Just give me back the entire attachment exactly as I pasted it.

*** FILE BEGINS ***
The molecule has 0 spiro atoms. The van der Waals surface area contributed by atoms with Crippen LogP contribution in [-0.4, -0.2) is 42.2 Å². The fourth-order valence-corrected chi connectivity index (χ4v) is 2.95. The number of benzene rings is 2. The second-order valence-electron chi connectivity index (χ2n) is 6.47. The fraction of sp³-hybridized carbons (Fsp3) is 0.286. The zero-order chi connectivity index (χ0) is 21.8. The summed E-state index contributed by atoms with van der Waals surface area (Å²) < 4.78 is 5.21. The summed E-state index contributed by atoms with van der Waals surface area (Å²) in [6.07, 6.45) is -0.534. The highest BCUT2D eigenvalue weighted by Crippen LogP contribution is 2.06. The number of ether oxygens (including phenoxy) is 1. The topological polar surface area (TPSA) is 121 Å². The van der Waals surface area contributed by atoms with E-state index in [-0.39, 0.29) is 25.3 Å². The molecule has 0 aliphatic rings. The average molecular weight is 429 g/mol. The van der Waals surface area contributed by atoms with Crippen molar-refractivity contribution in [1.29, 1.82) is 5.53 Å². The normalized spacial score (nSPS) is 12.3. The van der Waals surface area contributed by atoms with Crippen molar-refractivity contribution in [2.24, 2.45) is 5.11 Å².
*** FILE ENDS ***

The molecule has 0 spiro atoms. The van der Waals surface area contributed by atoms with Crippen LogP contribution in [-0.4, -0.2) is 42.2 Å². The fourth-order valence-corrected chi connectivity index (χ4v) is 2.95. The number of benzene rings is 2. The second-order valence-electron chi connectivity index (χ2n) is 6.47. The fraction of sp³-hybridized carbons (Fsp3) is 0.286. The zero-order chi connectivity index (χ0) is 21.8. The summed E-state index contributed by atoms with van der Waals surface area (Å²) < 4.78 is 5.21. The summed E-state index contributed by atoms with van der Waals surface area (Å²) in [6.07, 6.45) is -0.534. The highest BCUT2D eigenvalue weighted by Crippen LogP contribution is 2.06. The number of ether oxygens (including phenoxy) is 1. The topological polar surface area (TPSA) is 121 Å². The van der Waals surface area contributed by atoms with E-state index in [-0.39, 0.29) is 25.3 Å². The molecule has 0 aliphatic rings. The average molecular weight is 429 g/mol. The van der Waals surface area contributed by atoms with Crippen molar-refractivity contribution in [1.29, 1.82) is 5.53 Å². The normalized spacial score (nSPS) is 12.3. The van der Waals surface area contributed by atoms with Crippen molar-refractivity contribution in [2.24, 2.45) is 5.11 Å².